Herlihy’s lectures take aim at Thomas Malthus’s Iron Law of Population as laid out in his 1798 book titled An Essay on the Principle of Population. The Iron Law states that that population growth is necessarily limited by the available means of subsistence and actual population will be ultimately kept equal to the means of subsistence through catastrophic events. The Black Death, which deprived erstwhile-overpopulated 14th Century Europe of more than 25 million of its residents, became a seminal historical example of a Malthusian population check.

However, Herlihy cautions against characterizing the Black Death as a response to overpopulation in medieval Europe. If that were the case, he asserts, the epidemic would have arrived at the beginning of the century when population growth slowed amidst escalating food prices. Herlihy writes, "The medieval experience shows us not a Malthusian crisis but a stalemate, in the sense that the community was maintaining at stable levels very large numbers over a lengthy period." He posits that the term population deadlock, rather than population crisis, should be used to describe Europe before the epidemics.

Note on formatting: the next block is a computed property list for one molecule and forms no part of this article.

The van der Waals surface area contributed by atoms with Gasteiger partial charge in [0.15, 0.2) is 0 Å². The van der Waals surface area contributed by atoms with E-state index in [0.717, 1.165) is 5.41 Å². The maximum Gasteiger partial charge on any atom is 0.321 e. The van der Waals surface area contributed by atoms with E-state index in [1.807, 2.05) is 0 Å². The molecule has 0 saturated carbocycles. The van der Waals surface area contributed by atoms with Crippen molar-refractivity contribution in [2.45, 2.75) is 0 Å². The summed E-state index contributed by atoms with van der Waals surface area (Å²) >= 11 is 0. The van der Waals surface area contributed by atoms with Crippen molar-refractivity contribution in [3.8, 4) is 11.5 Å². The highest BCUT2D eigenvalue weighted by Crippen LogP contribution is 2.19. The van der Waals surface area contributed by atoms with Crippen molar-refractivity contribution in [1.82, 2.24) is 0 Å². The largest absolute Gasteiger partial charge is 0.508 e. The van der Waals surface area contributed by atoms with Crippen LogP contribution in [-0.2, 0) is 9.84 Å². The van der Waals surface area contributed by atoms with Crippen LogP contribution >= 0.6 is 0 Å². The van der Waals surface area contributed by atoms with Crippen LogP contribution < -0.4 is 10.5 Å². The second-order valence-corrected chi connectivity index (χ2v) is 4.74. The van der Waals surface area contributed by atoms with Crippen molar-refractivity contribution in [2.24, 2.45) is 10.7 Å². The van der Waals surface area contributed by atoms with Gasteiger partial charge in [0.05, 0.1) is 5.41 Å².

According to Herlihy, the arrival of the Black Death to Europe in 1347 broke this deadlock. As a result of crashing populations, trade guilds and landowners went from a labor glut to a labor shortage virtually overnight. The shortage led to innovations in both agriculture and the production of goods. For example, Herlihy theorizes that the invention of the printing press in 1440 occurred in part because the Black Death and successive plagues culled the ranks of scribes needed to transcribe manuscripts by hand. He also argues that the sudden public health crisis bridged the divide between medical theorists and those actually treating patients, resulting in more anatomical research and medical innovation.